Subject(s)
COVID-19 , Multiple Sclerosis , Antibodies, Monoclonal, Humanized , Antibodies, Viral , BNT162 Vaccine , COVID-19/prevention & control , COVID-19 Vaccines , Fingolimod Hydrochloride/therapeutic use , Humans , Immunoglobulin G/therapeutic use , Multiple Sclerosis/drug therapy , RNA, Messenger , SARS-CoV-2 , Vaccination , Vaccines, Synthetic , mRNA Vaccines
3.
Neurol Sci ; 43(5): 2947-2949, 2022 May.
Article in English | MEDLINE | ID: covidwho-1694524

ABSTRACT

BACKGROUND: Few studies investigated the immune response to SARS-CoV-2 vaccine in patients with multiple sclerosis (pwMS) treated with natalizumab (NTZ) and found a short-term efficient humoral response; however, there are no studies assessing the levels of SARS-CoV-2 IgG antibodies in pwMS treated with NTZ over time. METHODS: Humoral immune response to BNT162b2 mRNA COVID-19 vaccine was assessed in a group of 26 pwMS on NTZ up to 6 months after a full COVID-19 vaccination cycle and compared it with 43 age- and sex-matched group of HC. Serum samples were collected before the first dose (T0), and 4 weeks (T1) and 6 months (T2) after the first dose of BNT162b2 mRNA COVID-19 vaccine. The LIAISON® SARS-CoV-2 TrimericS-IgG assay (DiaSorin-S.p.A.) was employed for the detection of IgG antibodies to SARS-CoV-2 spike protein (cutoff for positive IgG antibodies: 33.8 BAU/mL). RESULTS: At T1 and T2, both groups showed an efficient humoral response to BNT162b2 mRNA COVID-19 vaccine. A significant reduction of IgG antibodies to SARS-CoV-2 spike protein was detected at T2 both in pwMS and in HC, but SARS-CoV-2 IgG antibodies were still above the cutoff limit in all participants. CONCLUSIONS: pwMS on NTZ develop and maintain a long-term humoral response after a full COVID-19 vaccination cycle comparable to their healthy peers, and these findings are relevant for clinicians called to counsel about COVID-19 mRNA vaccine timing and booster doses in pwMS treated with NTZ.


Subject(s)
COVID-19 , Multiple Sclerosis , Antibodies, Viral , BNT162 Vaccine , COVID-19/prevention & control , COVID-19 Vaccines/therapeutic use , Humans , Immunoglobulin G , Multiple Sclerosis/drug therapy , Natalizumab/therapeutic use , RNA, Messenger , SARS-CoV-2 , Spike Glycoprotein, Coronavirus , Vaccines, Synthetic , mRNA Vaccines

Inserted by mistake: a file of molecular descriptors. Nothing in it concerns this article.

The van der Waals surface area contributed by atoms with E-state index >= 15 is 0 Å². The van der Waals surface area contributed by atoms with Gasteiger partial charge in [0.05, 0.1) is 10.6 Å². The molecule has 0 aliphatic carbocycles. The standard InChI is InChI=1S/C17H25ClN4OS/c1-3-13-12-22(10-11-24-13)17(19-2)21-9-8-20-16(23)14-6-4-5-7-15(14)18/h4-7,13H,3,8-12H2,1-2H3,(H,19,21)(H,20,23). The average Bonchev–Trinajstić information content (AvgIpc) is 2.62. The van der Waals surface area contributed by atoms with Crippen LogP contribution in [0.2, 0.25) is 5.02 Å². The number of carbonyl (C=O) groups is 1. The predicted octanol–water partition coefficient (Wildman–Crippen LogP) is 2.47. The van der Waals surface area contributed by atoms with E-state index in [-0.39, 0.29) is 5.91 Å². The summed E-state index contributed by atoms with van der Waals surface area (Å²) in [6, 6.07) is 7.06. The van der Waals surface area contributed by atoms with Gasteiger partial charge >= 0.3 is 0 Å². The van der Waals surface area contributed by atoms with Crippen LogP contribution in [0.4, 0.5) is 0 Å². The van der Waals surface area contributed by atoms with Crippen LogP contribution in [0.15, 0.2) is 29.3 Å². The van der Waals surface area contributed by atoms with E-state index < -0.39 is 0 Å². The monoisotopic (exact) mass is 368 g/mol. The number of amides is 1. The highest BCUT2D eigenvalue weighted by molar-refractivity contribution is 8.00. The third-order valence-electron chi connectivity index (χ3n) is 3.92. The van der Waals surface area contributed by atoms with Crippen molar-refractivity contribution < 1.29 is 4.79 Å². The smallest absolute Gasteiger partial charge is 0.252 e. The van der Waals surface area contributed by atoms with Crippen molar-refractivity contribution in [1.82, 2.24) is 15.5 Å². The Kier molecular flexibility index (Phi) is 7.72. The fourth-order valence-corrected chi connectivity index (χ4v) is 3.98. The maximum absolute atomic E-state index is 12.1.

4.
Antibiotics (Basel) ; 10(11)2021 Nov 16.
Article in English | MEDLINE | ID: covidwho-1523844

ABSTRACT

OBJECTIVES: We evaluated the effect of the pandemic on the disruption of a persuasive educational antimicrobial stewardship program (ASP) conducted in a university hospital in southern Italy. METHODS: In March 2020, the ASP, which began in January 2017 and was carried out at different times in 10 wards, was stopped due to the COVID-19 pandemic. We conducted an observational study with interrupted time series analysis to compare the antibiotic consumption and costs, average length of hospital stay and in-hospital mortality between 12 months before and 9 months after the interruption. RESULTS: Four medical, four surgical wards and two ICUs were included in the study, for a total of 35,921 patient days. Among the medical wards we observed after the interruption a significant increase in fluoroquinolone use, with a change in trend (CT) of 0.996, p = 0.027. In the surgical wards, we observed a significant increase in the overall consumption, with a change in level (CL) of 24.4, p = 0.005, and in the use of third and fourth generation cephalosporins (CL 4.7, p = 0.003). In two ICUs, we observed a significant increase in piperacillin/tazobactam and fluoroquinolone consumption (CT 9.28, p = 0.019, and 2.4, p = 0.047). In the wards with a duration of ASP less than 30 months, we observed a significant increase in antibiotic consumption in the use of piperacillin/tazobactam and fluoroquinolones (CT 12.9, p = 0.022: 4.12, p = 0.029; 1.004, p = 0.011). CONCLUSIONS: The interruption of ASP during COVID-19 led to an increase in the consumption of broad-spectrum antibiotics, particularly in surgical wards and in those with a duration of ASP less than 30 months.

7.
Neurol Sci ; 42(9): 3523-3526, 2021 Sep.
Article in English | MEDLINE | ID: covidwho-1269165

ABSTRACT